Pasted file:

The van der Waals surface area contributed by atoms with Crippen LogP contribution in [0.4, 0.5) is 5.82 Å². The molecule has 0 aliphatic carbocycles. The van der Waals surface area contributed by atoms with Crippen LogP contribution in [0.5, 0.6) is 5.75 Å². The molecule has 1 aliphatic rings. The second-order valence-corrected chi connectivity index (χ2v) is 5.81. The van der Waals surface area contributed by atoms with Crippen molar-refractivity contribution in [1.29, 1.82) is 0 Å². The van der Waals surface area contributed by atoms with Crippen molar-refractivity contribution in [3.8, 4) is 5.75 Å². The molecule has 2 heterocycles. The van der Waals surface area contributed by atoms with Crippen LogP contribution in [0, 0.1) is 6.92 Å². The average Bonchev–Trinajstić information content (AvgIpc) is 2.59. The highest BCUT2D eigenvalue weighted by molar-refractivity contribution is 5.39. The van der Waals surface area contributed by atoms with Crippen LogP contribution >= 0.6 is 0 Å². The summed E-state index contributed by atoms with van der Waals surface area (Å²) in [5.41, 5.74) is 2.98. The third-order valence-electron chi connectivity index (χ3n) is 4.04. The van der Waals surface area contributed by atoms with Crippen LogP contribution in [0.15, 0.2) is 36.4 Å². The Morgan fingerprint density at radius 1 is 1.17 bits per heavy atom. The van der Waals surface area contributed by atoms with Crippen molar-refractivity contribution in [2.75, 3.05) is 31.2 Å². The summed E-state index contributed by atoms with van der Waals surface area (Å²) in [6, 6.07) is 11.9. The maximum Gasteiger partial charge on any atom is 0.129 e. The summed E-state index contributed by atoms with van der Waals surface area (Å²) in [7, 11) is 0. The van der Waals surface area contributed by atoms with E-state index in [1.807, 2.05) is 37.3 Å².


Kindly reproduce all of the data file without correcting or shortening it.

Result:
The van der Waals surface area contributed by atoms with Crippen LogP contribution in [0.4, 0.5) is 5.82 Å². The molecule has 0 aliphatic carbocycles. The van der Waals surface area contributed by atoms with Crippen LogP contribution in [0.5, 0.6) is 5.75 Å². The molecule has 1 aliphatic rings. The second-order valence-corrected chi connectivity index (χ2v) is 5.81. The van der Waals surface area contributed by atoms with Crippen molar-refractivity contribution in [1.29, 1.82) is 0 Å². The van der Waals surface area contributed by atoms with Crippen molar-refractivity contribution in [3.8, 4) is 5.75 Å². The molecule has 2 heterocycles. The van der Waals surface area contributed by atoms with Crippen LogP contribution in [0, 0.1) is 6.92 Å². The average Bonchev–Trinajstić information content (AvgIpc) is 2.59. The highest BCUT2D eigenvalue weighted by molar-refractivity contribution is 5.39. The van der Waals surface area contributed by atoms with Crippen LogP contribution >= 0.6 is 0 Å². The summed E-state index contributed by atoms with van der Waals surface area (Å²) in [5.41, 5.74) is 2.98. The third-order valence-electron chi connectivity index (χ3n) is 4.04. The van der Waals surface area contributed by atoms with Crippen LogP contribution in [0.15, 0.2) is 36.4 Å². The Morgan fingerprint density at radius 1 is 1.17 bits per heavy atom. The van der Waals surface area contributed by atoms with Crippen molar-refractivity contribution in [2.75, 3.05) is 31.2 Å². The summed E-state index contributed by atoms with van der Waals surface area (Å²) in [6, 6.07) is 11.9. The maximum Gasteiger partial charge on any atom is 0.129 e. The summed E-state index contributed by atoms with van der Waals surface area (Å²) in [7, 11) is 0. The van der Waals surface area contributed by atoms with E-state index in [1.807, 2.05) is 37.3 Å².